It's (past) time for Reggie Wayne to enter the Hall of Fame
He's waited five years (Edgerrin James waited seven) but his time is coming, hopefully as soon as this year.
Is the fifth time the charm for Reggie Wayne? It should be, and I don’t say this as some kind of Colts homer (perish the thought) nor am I being swayed by the fact Reggie is one of the best guys I’ve covered in professional sports.
He's waited and waited and waited, and he’s waited long enough. I guess it’s possible Torry Holt, another Hall of Fame finalist, will draw some of those wide receiver votes as will Colt-for-a-minute Andre Johnson – and deservedly so – but for my money, this is Reggie’s time to join Bill Polian, Tony Dungy, Peyton Manning, Marvin Harrison and Edgerrin James in Canton.
Just to compare, Wayne has more receptions than Holt and Johnson, more yards than Holt and Johnson and more touchdowns than Holt and Johnson. Makes it a simple proposition, doesn’t it?
“There’s a lot of stuff that I’ve waited on in my lifetime,” Wayne said this week. “In the same situation, I waited on becoming the No. 1 receiver for the Colts for six, seven years. I don’t have a problem with waiting. I’ve waited on a lot of stuff.
“I didn’t always get that BMX bike when I was a kid. I didn’t always get that Nintendo right when it came out. You got to wait. You’ve got to wait until your number is called…”
Wayne is 10th all time in career receptions with 1,070 and receiving yards (14,345) and is 29th with 82 career touchdowns. But like fellow Indy legend Reggie Miller, who created memorable postseason moments, Wayne did his best work when it mattered most. In 21 playoffs games, he caught 93 passes for 1,254 yards and nine touchdowns. He was, in a word, clutch.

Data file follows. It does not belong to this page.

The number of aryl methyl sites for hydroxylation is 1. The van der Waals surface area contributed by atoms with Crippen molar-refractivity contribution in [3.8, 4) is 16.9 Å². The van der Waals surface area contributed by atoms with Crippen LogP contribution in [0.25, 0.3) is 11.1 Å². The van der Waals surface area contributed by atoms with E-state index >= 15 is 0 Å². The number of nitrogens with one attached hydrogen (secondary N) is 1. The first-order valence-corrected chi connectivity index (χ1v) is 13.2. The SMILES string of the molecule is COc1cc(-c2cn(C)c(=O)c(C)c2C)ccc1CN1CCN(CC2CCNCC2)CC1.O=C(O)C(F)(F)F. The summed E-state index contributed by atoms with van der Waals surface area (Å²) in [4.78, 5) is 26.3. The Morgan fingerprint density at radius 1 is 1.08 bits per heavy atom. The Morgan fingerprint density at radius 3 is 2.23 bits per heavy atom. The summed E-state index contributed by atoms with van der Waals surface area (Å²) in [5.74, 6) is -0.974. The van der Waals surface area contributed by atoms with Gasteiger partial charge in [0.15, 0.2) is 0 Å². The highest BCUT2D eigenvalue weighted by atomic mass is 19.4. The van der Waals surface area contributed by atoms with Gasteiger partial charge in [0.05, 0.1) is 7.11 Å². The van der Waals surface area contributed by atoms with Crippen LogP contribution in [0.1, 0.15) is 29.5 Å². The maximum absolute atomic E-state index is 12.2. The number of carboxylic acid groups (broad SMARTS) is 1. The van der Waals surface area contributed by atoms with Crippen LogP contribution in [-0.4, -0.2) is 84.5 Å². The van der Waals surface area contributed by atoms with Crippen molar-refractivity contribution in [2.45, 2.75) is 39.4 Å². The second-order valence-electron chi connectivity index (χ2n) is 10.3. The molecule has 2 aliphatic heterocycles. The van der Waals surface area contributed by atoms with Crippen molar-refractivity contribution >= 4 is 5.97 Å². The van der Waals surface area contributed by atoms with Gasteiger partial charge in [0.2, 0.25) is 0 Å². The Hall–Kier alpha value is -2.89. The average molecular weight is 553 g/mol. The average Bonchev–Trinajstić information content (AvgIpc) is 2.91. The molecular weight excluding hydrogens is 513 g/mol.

Only Jerry Rice, Julian Edelman, Michael Irvin and Cliff Branch have more playoff yards; only Rice and Edelman have more post-season receptions.
Wayne was asked what he felt set him apart from his fellow receivers and Hall of Fame candidates. He quickly point to his post-season production.
“That’s a whole season that doesn’t count toward my (regular-season) numbers,” he said. “I just think the games that matter, did that person or player show up? I like to think I did.”
I had the good fortune to follow Wayne throughout his career, all the way back when he got off to a somewhat slow start after he was a controversial first-round draft choice. (They already had Harrison and needed defensive help at the time, so his selection was greeted with raised eyebrows).
As his career wore on, I started to get the feeling he was a future Hall of Famer, but there was one game when the issue was settled for me. The date was Oct. 7, 2012, and it was the first game after it was learned that Chuck Pagano had leukemia and might miss the season. It was an emotional day with interim head coach Bruce Arians running the show, keeping the office light on for Pagano, a chance to bring the game ball from a victory to the hospital when Pagano was being treated.
And then they trailed by 18 points at halftime to Aaron Rodgers and the Green Bay Packers.